What is vintage Champagne? A beginner’s guide

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Champagne, according to Moët Hennessy ambassador Lucy Warren’s declaration at a recent Whisky Exchange tasting, is ‘wine that’s supposed to make you happy’. Funny, then, that it was also known as ‘the wine of the devil’, after Dom Pérignon discovered, time and time again, that 70% of his stock had exploded in the cellars. (As with all stories about the infamous DP, however, take that avec un petit pinch of salt…)

‘Zut alors! It’s going to explode!’ – Dom Pérignon

The notion of Champagne bringing happiness is certainly one many of us buy into around Valentine’s Day, normally while frantically combing the supermarket for the last decent bottle during our lunchbreak on the 14th.

But if any bottle can elicit at least a faint smile worthy of the Mona Lisa, then here at The Whisky Exchange we’d argue that vintage Champagne should elicit a reaction akin to the Cheshire Cat on a trawler full of tuna. Here’s why you need vintage Champagne – not just for Valentine’s Day, but for life.

Bottles of Pol Roger quietly maturing

What is vintage Champagne?

Between 80% – 90% of all Champagne is Non Vintage (NV) – bubbly created from a blend of wines from different years. When making an NV, the goal of the Champagne house is to produce a consistent wine with a recognisable character, a bit like the house’s fingerprint. To achieve this, the house blends the young wine with ‘reserve wine’ before it undergoes secondary fermentation (the process that creates the fizz). Reserve wine is wine from previous years, and the amount of it included in a blend is a good indicator of a Champagne’s quality. The oldest reserve wines in Champagne are owned by Veuve Clicquot and date to 1988.

Vintage, on the other hand, is made exclusively with the produce of a single harvest. That doesn’t mean, however, that they’re made every year: traditionally, vintage Champagnes are only made years when the harvest is of outstanding quality.

Given the vagaries of the weather conditions, for one, it’s not surprising that vintage Champagnes have been infrequent in previous years: there was, for example, one decade when Dom Pérignon produced just one. Now, however, improvements in technology which allow for greater efficiency mean that the number of vintages produced this side of the millennium has risen dramatically.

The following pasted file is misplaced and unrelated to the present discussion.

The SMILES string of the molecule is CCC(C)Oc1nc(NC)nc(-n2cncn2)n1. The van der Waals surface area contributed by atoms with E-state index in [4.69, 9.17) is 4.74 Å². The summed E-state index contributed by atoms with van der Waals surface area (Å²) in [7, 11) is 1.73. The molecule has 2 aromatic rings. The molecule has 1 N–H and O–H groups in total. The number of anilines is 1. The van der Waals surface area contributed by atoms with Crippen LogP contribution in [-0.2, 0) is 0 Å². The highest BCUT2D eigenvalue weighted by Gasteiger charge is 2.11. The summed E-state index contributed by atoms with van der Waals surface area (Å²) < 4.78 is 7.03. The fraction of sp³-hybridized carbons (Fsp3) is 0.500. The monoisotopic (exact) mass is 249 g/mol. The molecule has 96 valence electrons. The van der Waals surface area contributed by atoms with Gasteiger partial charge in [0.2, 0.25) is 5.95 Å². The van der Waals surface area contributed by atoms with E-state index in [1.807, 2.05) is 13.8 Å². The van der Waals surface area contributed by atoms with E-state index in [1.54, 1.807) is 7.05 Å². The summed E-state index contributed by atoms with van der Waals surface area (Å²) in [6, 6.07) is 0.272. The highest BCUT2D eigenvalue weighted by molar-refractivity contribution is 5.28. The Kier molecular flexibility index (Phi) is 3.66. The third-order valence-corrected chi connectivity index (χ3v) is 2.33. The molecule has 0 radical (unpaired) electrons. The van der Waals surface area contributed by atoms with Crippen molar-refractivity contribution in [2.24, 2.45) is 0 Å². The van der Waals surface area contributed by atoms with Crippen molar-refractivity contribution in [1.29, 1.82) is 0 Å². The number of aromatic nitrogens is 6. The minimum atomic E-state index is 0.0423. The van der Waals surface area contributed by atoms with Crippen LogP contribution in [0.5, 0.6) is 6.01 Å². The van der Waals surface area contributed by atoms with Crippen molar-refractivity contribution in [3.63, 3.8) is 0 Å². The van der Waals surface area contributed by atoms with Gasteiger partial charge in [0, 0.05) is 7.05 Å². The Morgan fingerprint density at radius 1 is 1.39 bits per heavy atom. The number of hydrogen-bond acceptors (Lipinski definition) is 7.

A vineyard in Champagne – located north-east of Paris

Vintage Champagnes have been made since the early 1800s, with the irrepressible Madame Clicquot leading the way (her 1811 vintage is known as ‘the comet vintage’ thanks to a comet which passed overhead and was said to have influenced the harvest). Some houses, like Dom Pérignon, only make vintage Champagne, but it’s more common for producers to create both styles.

Why should you be drinking vintage Champagne?

Vintage Champagne is not only made with the best possible grapes, but it also spends a lot more time on the lees (the leftover bits of yeast from secondary fermentation) than NV. Typically, it’s aged for at least four years, giving it much more complex and creamy flavours. But don’t listen to me: here’s what our resident Master of Wine, Dawn Davies, has to say:

‘In vintage Champagne, you’re getting something expressive of a certain time, that will never be recreated again. It’s unique to that year and that makes it special.

‘Vintages tend to age for longer; depending on the brand that could be 20, 30, even 60 years. I’ve tasted Dom Pérignon from the 1960s that was still beautiful and amazing. A lot of us drink vintage too young: if you you look at the 2006 bottles, we might be drinking them now, but in reality you’d want to wait 10 years. The counterpoint to this is if you buy them young they tend to increase in value, and in complexity.

‘If you want to get started in vintage Champagne, start with something you don’t have to spend a huge amount on, something that’s from a good house and is good value. Try the 2009 Larmandier-Bernier Terre De Vertus – it’s got a bit of age to it and is hugely enjoyable.

‘Learning about vintage is all about asking the right questions, knowing what style you like, knowing the producers, trying new things – small growers, for example, are always great value. Pol Roger is always great value on vintage, too.

‘If you’re familiar with a Champagne house, try the next bottle up in their range and ideally try it side by side with the NV to see the differences, as well as how the house style comes across in each glass.

‘To help you choose your vintage bottles, look at wine sites like wine-searcher.com, like jancisrobinson.com, these will tell you which are good, when to drink them, which to keep. There are so many tools on the web, books and resources to help you learn, and you will reap the rewards.

‘One of my best memories is sitting in Champagne on a hill overlooking the Vallee de Marné, drinking Billecart-Salmon Rosé Cuvée Elisabeth Salmon 1988. Magical. If you have a really good vintage, there’s nothing better.’

Dom Pérignon has huge stocks of vintage Champagne, some of which has been aged for more than 100 years

 

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Comments

glazefoliodb says:

My wife and I love champagne on a special occasion. Depending on price I may have to surprise her with a vintage bottle if I can find one.

Caroline Caroline says:

Lovely! If you get time, please let us know what you try and what you both think.

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